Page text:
Genital herpes is a highly contagious virus that is primarily spread through sexual contact. It is estimated that around one in six people in the United States have genital herpes, and the virus can cause painful sores and other symptoms. In this article, we will explore what triggers herpes outbreaks and how to prevent them. The most common cause of genital herpes outbreaks is friction during intercourse.
This can cause skin discomfort, leading to an outbreak of herpes. The first sign of genital herpes is usually acute pain, followed by sores in the genital area or on the anus and buttocks. Other symptoms may include bleeding from sores, headache, and fever. Using a water-based lubricant during intercourse can help minimize and prevent outbreaks.
Sunbathing is generally good for your health, but scientists have found that people with the HSV 1 virus are more likely to experience an outbreak if they are exposed to the sun for a long period of time. The sun's ultraviolet rays can activate the virus, so it is important to wear sunscreen before sunbathing to protect yourself from an outbreak. Stress is another common trigger for herpes outbreaks. Constant stress has been shown to cause an outbreak of genital herpes lesions, particularly in women.
This is because the herpes virus remains in a person's system and weakens their immune system, taking refuge in the nerve root until stress or other factors increase. This activates the sympathetic nervous system and causes a rise in body temperature, leading to fever blisters around the mouth. Medications such as valacyclovir and creams can help make cold sores bearable until they go away. Women with herpes are also more likely to experience an outbreak during or before menstruation or menopause due to hormonal changes.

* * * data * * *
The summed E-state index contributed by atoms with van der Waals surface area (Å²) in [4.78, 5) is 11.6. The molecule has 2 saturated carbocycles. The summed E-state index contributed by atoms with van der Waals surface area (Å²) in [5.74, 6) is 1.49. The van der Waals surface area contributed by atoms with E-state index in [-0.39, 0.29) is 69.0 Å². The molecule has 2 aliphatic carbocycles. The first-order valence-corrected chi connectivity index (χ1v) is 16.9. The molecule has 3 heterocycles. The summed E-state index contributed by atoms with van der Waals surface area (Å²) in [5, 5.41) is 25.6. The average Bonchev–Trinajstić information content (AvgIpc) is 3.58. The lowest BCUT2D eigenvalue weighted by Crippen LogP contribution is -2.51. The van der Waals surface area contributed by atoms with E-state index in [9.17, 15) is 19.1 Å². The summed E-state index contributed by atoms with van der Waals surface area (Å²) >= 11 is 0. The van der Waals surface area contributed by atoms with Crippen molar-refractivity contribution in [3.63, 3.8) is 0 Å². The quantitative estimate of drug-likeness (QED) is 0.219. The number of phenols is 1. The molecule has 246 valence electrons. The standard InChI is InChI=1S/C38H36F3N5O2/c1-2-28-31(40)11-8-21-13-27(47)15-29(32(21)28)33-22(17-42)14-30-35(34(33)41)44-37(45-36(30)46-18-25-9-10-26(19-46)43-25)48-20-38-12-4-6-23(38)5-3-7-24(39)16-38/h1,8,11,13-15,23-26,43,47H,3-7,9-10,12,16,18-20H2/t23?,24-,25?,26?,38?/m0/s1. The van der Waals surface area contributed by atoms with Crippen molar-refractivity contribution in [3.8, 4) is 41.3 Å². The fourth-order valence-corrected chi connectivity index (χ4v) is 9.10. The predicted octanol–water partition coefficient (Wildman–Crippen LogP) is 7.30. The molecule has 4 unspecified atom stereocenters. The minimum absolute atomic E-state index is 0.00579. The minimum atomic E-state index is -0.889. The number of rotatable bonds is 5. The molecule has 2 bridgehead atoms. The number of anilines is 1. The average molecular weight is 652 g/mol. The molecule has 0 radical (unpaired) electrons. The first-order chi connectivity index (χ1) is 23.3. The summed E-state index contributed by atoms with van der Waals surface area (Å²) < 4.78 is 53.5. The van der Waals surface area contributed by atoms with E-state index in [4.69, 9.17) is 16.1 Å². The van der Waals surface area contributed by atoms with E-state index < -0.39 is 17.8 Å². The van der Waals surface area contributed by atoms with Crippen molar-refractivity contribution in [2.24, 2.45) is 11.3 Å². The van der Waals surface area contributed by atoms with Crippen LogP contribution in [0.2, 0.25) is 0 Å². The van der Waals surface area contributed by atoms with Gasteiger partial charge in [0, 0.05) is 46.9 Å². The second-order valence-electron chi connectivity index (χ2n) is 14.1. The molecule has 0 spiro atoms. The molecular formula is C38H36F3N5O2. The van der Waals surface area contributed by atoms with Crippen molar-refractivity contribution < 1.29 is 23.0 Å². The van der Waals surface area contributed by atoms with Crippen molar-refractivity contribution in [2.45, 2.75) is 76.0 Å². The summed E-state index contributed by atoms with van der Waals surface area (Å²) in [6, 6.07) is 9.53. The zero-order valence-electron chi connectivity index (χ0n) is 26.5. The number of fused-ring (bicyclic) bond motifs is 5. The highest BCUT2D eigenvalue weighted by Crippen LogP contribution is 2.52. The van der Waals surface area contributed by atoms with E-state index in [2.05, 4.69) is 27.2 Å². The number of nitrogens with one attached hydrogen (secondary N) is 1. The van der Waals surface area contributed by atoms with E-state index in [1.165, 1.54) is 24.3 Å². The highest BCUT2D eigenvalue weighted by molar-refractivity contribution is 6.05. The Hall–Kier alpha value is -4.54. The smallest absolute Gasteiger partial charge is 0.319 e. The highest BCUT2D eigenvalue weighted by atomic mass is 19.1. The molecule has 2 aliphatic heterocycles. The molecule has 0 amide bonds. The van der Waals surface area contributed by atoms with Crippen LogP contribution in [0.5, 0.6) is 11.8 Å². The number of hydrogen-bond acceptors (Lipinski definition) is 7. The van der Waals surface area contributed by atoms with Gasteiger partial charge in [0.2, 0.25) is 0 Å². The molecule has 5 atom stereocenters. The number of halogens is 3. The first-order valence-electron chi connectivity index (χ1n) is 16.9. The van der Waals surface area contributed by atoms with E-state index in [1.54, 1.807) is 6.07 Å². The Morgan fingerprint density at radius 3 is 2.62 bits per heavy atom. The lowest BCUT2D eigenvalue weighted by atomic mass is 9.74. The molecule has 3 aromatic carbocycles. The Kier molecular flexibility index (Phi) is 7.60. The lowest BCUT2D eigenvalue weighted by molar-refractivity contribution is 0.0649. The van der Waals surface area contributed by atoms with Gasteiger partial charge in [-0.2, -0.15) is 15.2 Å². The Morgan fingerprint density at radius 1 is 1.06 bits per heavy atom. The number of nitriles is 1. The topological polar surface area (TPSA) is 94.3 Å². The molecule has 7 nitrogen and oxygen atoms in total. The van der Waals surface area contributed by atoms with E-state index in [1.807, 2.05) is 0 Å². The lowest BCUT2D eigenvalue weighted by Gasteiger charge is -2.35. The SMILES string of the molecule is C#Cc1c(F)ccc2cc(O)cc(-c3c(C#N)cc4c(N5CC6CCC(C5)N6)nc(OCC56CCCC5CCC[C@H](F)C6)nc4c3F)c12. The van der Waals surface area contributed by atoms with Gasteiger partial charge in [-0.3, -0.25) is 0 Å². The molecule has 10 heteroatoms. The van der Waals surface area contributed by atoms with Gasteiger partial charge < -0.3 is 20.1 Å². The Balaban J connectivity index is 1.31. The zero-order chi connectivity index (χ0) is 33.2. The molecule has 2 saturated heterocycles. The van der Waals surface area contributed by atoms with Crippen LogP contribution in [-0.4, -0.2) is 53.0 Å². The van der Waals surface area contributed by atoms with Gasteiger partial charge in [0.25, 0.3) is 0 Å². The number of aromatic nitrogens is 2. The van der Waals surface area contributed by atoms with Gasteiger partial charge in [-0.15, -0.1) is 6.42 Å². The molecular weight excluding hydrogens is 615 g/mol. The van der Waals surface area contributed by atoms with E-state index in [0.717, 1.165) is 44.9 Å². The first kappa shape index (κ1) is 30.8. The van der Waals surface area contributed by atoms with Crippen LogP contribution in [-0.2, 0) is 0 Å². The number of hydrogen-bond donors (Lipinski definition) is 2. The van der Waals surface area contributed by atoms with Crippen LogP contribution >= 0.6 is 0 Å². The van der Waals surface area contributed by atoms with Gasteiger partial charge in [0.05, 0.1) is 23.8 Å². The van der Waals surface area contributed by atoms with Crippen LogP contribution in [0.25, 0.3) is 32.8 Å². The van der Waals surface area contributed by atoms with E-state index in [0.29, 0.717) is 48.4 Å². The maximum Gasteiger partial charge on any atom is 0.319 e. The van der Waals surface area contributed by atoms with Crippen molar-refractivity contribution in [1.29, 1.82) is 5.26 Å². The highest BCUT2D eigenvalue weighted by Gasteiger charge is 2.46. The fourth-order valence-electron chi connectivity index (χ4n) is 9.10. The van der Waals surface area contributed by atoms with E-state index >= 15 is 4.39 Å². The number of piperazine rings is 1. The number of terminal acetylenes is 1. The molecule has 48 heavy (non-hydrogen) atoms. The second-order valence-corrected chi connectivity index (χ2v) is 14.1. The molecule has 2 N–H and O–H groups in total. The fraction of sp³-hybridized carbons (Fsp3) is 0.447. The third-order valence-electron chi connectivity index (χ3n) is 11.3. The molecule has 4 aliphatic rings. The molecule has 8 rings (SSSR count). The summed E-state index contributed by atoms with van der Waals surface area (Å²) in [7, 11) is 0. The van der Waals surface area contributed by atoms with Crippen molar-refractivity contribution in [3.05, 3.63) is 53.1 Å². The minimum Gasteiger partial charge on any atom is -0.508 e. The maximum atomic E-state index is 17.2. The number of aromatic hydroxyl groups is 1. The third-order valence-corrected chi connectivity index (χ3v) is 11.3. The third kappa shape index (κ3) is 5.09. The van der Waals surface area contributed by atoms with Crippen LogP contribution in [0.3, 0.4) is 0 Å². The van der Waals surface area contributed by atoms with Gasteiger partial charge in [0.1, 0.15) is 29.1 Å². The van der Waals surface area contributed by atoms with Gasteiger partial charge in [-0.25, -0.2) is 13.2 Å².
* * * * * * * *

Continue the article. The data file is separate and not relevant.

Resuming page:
Hormones such as progesterone play an important role in triggering outbreaks, as do prostaglandins which determine whether or not a woman will have herpes outbreaks. In the event of an outbreak, it is important to take antiviral medications such as valtrex to reduce symptoms and prevent transmission of the virus. Surgery should be avoided as it can cause trauma which can lead to an outbreak of the virus. An online herpes treatment option may also be available, where a board-certified doctor can send an electronic prescription directly to your pharmacy of choice. Genital herpes can be transmitted through vaginal, anal, or oral sex with someone who has the disease. The virus can also be transmitted through kissing, close contact with herpes sores, saliva, or contaminated personal items such as lipstick, utensils, and razors.
Infected saliva is a common means of transmitting viruses, and the contagious period is higher when people have active blisters or wet sores. Despite popular myth, contracting herpes (cold sores) through surfaces, towels or washcloths has a very low risk since the virus does not usually survive long on dry surfaces. Genital herpes cannot be transmitted to another part of the body after the first infection. Recurrent genital herpes is most common in the first year after initial infection and decreases as time goes on. Many people don't realize they have genital herpes until a blood test reveals that they have antibodies to the virus. Taking a small dose of anti-herpetic medicines every day can reduce the number of outbreaks by more than 90%. Taking antiviral medications can also help reduce your risk of transmitting genital herpes to your sexual partners.
Remember that triggers may not be the same for everyone and doctors aren't sure how much lifestyle affects herpes symptoms. For more guidance on how to relieve emotional stress related to genital herpes, see How to tell your partner or What to do if your partner has herpes.